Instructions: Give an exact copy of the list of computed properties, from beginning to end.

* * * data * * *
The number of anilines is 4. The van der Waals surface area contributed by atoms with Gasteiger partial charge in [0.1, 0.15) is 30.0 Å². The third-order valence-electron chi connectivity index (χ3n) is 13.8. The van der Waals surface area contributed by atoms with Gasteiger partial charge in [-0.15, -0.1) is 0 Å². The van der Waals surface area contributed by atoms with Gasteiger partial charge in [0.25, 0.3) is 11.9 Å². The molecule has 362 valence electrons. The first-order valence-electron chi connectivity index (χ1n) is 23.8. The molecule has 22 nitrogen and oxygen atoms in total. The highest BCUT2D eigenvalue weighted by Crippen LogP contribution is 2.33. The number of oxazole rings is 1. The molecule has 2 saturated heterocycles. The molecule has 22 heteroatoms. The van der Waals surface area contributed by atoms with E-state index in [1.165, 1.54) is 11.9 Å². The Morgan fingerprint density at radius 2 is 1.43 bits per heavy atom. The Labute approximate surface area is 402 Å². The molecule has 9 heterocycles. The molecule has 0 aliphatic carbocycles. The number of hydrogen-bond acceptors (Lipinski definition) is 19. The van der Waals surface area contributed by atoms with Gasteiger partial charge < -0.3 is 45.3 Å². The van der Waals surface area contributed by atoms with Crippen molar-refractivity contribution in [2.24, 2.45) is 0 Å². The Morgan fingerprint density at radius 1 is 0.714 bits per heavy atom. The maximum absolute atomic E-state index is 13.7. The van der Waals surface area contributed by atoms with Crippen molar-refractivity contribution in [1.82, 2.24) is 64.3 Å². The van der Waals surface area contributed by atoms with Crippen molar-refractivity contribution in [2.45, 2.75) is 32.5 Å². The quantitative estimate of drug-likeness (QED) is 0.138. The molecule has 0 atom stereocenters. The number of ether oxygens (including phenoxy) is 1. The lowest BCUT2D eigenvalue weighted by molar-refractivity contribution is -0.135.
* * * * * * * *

The number of anilines is 4. The van der Waals surface area contributed by atoms with Gasteiger partial charge in [0.1, 0.15) is 30.0 Å². The third-order valence-electron chi connectivity index (χ3n) is 13.8. The van der Waals surface area contributed by atoms with Gasteiger partial charge in [-0.15, -0.1) is 0 Å². The van der Waals surface area contributed by atoms with Gasteiger partial charge in [0.25, 0.3) is 11.9 Å². The molecule has 362 valence electrons. The first-order valence-electron chi connectivity index (χ1n) is 23.8. The molecule has 22 nitrogen and oxygen atoms in total. The highest BCUT2D eigenvalue weighted by Crippen LogP contribution is 2.33. The number of oxazole rings is 1. The molecule has 2 saturated heterocycles. The molecule has 22 heteroatoms. The van der Waals surface area contributed by atoms with E-state index in [1.165, 1.54) is 11.9 Å². The Morgan fingerprint density at radius 2 is 1.43 bits per heavy atom. The Labute approximate surface area is 402 Å². The molecule has 9 heterocycles. The molecule has 0 aliphatic carbocycles. The number of hydrogen-bond acceptors (Lipinski definition) is 19. The van der Waals surface area contributed by atoms with Gasteiger partial charge < -0.3 is 45.3 Å². The van der Waals surface area contributed by atoms with Crippen molar-refractivity contribution in [2.24, 2.45) is 0 Å². The Morgan fingerprint density at radius 1 is 0.714 bits per heavy atom. The maximum absolute atomic E-state index is 13.7. The van der Waals surface area contributed by atoms with Crippen molar-refractivity contribution in [1.82, 2.24) is 64.3 Å². The van der Waals surface area contributed by atoms with Crippen molar-refractivity contribution in [2.45, 2.75) is 32.5 Å². The quantitative estimate of drug-likeness (QED) is 0.138. The molecule has 0 atom stereocenters. The number of ether oxygens (including phenoxy) is 1. The lowest BCUT2D eigenvalue weighted by molar-refractivity contribution is -0.135.